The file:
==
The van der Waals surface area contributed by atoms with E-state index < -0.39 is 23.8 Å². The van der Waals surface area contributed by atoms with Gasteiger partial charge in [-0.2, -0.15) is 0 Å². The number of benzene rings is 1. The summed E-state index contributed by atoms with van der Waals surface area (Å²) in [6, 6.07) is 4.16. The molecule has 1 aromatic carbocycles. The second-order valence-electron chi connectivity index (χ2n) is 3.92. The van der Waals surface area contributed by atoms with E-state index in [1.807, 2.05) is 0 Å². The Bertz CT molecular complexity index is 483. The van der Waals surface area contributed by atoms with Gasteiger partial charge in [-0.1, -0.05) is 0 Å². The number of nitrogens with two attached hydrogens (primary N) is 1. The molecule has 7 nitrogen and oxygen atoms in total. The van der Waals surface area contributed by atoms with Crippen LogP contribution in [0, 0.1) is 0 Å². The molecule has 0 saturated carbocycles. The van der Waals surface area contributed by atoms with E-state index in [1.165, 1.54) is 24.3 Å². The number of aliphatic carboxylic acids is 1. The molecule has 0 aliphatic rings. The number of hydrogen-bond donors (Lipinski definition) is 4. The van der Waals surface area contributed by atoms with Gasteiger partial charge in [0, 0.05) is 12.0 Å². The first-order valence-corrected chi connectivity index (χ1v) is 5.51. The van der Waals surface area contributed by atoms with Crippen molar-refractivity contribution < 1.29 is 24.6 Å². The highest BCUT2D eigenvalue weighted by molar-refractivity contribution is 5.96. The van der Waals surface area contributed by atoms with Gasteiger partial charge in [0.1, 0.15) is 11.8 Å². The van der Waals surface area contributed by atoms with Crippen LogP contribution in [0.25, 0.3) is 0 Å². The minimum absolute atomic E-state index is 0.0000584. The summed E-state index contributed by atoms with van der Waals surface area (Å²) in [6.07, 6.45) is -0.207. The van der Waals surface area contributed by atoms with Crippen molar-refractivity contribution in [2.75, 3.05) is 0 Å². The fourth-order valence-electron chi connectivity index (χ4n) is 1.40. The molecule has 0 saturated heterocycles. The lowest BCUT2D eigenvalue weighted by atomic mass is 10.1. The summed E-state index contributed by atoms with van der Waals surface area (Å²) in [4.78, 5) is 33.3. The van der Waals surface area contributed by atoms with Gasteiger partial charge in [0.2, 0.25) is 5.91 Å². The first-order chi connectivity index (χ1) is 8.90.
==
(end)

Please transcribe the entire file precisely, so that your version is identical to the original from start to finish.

The van der Waals surface area contributed by atoms with E-state index < -0.39 is 23.8 Å². The van der Waals surface area contributed by atoms with Gasteiger partial charge in [-0.2, -0.15) is 0 Å². The number of benzene rings is 1. The summed E-state index contributed by atoms with van der Waals surface area (Å²) in [6, 6.07) is 4.16. The molecule has 1 aromatic carbocycles. The second-order valence-electron chi connectivity index (χ2n) is 3.92. The van der Waals surface area contributed by atoms with E-state index in [1.807, 2.05) is 0 Å². The Bertz CT molecular complexity index is 483. The van der Waals surface area contributed by atoms with Gasteiger partial charge in [-0.1, -0.05) is 0 Å². The number of nitrogens with two attached hydrogens (primary N) is 1. The molecule has 7 nitrogen and oxygen atoms in total. The van der Waals surface area contributed by atoms with Crippen LogP contribution in [0, 0.1) is 0 Å². The molecule has 0 saturated carbocycles. The van der Waals surface area contributed by atoms with E-state index in [1.165, 1.54) is 24.3 Å². The number of aliphatic carboxylic acids is 1. The molecule has 0 aliphatic rings. The number of hydrogen-bond donors (Lipinski definition) is 4. The van der Waals surface area contributed by atoms with Gasteiger partial charge in [0, 0.05) is 12.0 Å². The first-order valence-corrected chi connectivity index (χ1v) is 5.51. The van der Waals surface area contributed by atoms with Crippen molar-refractivity contribution < 1.29 is 24.6 Å². The highest BCUT2D eigenvalue weighted by molar-refractivity contribution is 5.96. The van der Waals surface area contributed by atoms with Gasteiger partial charge in [0.1, 0.15) is 11.8 Å². The van der Waals surface area contributed by atoms with Crippen LogP contribution in [0.25, 0.3) is 0 Å². The minimum absolute atomic E-state index is 0.0000584. The summed E-state index contributed by atoms with van der Waals surface area (Å²) in [6.07, 6.45) is -0.207. The van der Waals surface area contributed by atoms with Crippen molar-refractivity contribution in [2.75, 3.05) is 0 Å². The fourth-order valence-electron chi connectivity index (χ4n) is 1.40. The molecule has 0 saturated heterocycles. The lowest BCUT2D eigenvalue weighted by atomic mass is 10.1. The summed E-state index contributed by atoms with van der Waals surface area (Å²) in [4.78, 5) is 33.3. The van der Waals surface area contributed by atoms with Gasteiger partial charge in [0.2, 0.25) is 5.91 Å². The first-order chi connectivity index (χ1) is 8.90.